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2013 ECO with 60K:

Was just under the front end to do a oil change. noticed what I think is the trans case with quite a bit of oil on it. A few drops on the floor. I believe motor oil. Trans to engine gasket?

Anyone with an issue like this?

Is`nt the drive train warranty at 60K? Would something like this be covered?

Geez.
 

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Can either be the RTV in the oil pan or the rear seal in the engine, first isn't too bad, second is a major job. Not sure about warranty coverage, somebody else here should know.
 

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I Used to work at a lubebay and i seen that alot on cruzes and it was the tranny seal
 

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but don't quote me I cant be forsure
 

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Usually a drip hole on the AT bell housing, rear seal oil leaks out there, if the pan, capillary action draws it down. Typically most AT fluid is red, engine oil tan to black depending on how long its been in there.

This is the service procedure for the pan. Sometimes those pan bolts work loose.

Oil Pan Replacement (1.4L LUH and LUJ)

Special Tools

EN-49980 - Guidance Pins

For equivalent regional tools, refer to Special Tools See: Tools and Equipment.

Removal Procedure



  1. Open the hood.
  2. Raise and support the vehicle. Refer to Lifting and Jacking the Vehicle See: Maintenance\Vehicle Lifting\Service and Repair.
  3. Drain engine oil. Refer to Engine Oil and Oil Filter Replacement See: Engine Oil\Service and Repair.
  4. Remove the catalytic converter. Refer to Catalytic Converter Replacement (LDE, LXV, 2H0, LUW and LFH) See: Exhaust System\Catalytic Converter\Service and RepairCatalytic Converter Replacement (1.4L LUH and LUJ) See: Exhaust System\Catalytic Converter\Service and Repair.
  5. Remove the warm up three way catalytic converter. Refer to Warm Up Three-Way Catalytic Converter Replacement (1.4L LUH and LUJ) See: Exhaust System\Heat Shield\Service and Repair\Warm Up Three-Way Catalytic Converter Replacement.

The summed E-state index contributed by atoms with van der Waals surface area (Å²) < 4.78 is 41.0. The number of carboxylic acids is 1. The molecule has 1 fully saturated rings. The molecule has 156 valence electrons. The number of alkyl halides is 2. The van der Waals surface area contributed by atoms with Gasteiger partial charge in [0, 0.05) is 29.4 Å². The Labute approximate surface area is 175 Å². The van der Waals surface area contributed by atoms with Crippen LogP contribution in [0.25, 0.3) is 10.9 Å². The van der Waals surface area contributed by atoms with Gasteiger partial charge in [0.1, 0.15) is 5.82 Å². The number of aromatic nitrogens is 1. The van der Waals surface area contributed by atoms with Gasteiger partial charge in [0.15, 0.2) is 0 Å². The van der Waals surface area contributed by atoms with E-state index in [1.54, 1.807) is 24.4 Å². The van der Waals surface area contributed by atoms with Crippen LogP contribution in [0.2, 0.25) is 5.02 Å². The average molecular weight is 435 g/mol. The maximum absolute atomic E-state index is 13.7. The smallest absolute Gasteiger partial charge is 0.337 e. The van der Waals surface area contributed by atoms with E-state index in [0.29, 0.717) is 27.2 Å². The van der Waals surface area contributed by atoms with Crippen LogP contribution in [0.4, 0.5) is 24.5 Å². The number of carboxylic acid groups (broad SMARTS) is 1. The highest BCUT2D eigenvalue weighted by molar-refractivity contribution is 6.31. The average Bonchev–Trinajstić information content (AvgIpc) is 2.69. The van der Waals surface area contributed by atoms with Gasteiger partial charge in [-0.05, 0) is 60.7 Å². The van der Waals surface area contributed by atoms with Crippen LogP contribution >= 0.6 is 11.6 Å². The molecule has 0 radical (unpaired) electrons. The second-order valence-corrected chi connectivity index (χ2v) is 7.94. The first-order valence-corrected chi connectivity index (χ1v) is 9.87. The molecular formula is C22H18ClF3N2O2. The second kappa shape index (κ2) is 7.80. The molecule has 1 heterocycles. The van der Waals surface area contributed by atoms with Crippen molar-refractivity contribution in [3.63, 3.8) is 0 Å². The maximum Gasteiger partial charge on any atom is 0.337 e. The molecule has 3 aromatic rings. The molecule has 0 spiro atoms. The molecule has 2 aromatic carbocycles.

6. Remove the engine oil heater, if equipped. Refer to Engine Oil Heater Replacement See: Engine Lubrication\Service and Repair





  1. Remove the transmission to oil pan bolts (1).

    • For vehicles with manual transmission remove 3 bolts.
    • For vehicles with automatic transmission remove 2 bolts.





  1. Remove the 16 oil pan bolts (1).





Caution: Pry the oil pan carefully in order to prevent damage to the transaxle case or the oil pan sealing surfaces.


  1. Position a prying tool to the area (1) shown, and gently pry the oil pan loose.





  1. Remove the oil pan (1).
Installation Procedure



  1. Clean the sealing surface of the crankshaft bearing cap tie plate and the groove in the engine front cover from old gasket material, oil, dirt and grease.
  2. If the oil pan is being reused, refer to Oil Pan Cleaning and Inspection.





  1. Install the 2 EN-49980 - pins (1) to the shown oil pan screw bores.





Note: The sealing bead should be applied close to the inner edge of the oil pan. Take care that the oil suction gallery (4) will not get contaminated with sealing compound or dirt. The thickness of the sealing bead (3) should be 2 mm (0.0787 in) .


  1. Apply sealing compound to the oil pan. Refer to Adhesives, Fluids, Lubricants, and Sealers See: Specifications\Adhesives, Fluids, Lubricants, and Sealers.
  2. Apply sealing compound to the groove of the engine front cover (1).
Note: The complete installation procedure of the oil pan should not take longer than 10 minutes.



  1. Apply sealing compound around the screw bore (2) of the crankshaft bearing cap tie plate.





Caution: Use care when installing the oil pan to prevent disruption of the sealing bead. The sealing bead should remain consistent until the oil pan is mated with the engine. An inconsistent sealing bead can cause an insufficient seal and result in engine damage.


  1. Carefully install the oil pan. Use the following procedure:

  1. Lay the oil pan on drive train and front suspension frame.
  2. Hang in the oil pan to crankshaft balancer (1).
  3. Guide the oil pan with the 2 EN-49980 - pins (2) and the equivalent screw bores to the engine.
  4. Secure the oil pan with 4 oil pan bolts.
  5. Remove the 2 EN-49980 - pins.
Caution: Refer to Fastener Caution See: Service Precautions\Vehicle Damage Warnings\Fastener Caution.



  1. Install the remaining 12 oil pan bolts and hand tighten to approximately 2 Nm (18 lb in) .





  1. Install the transmission to oil pan bolts (1).

    • For vehicles with manual transmission tighten 2 bolts to 40 Nm (30 lb ft) .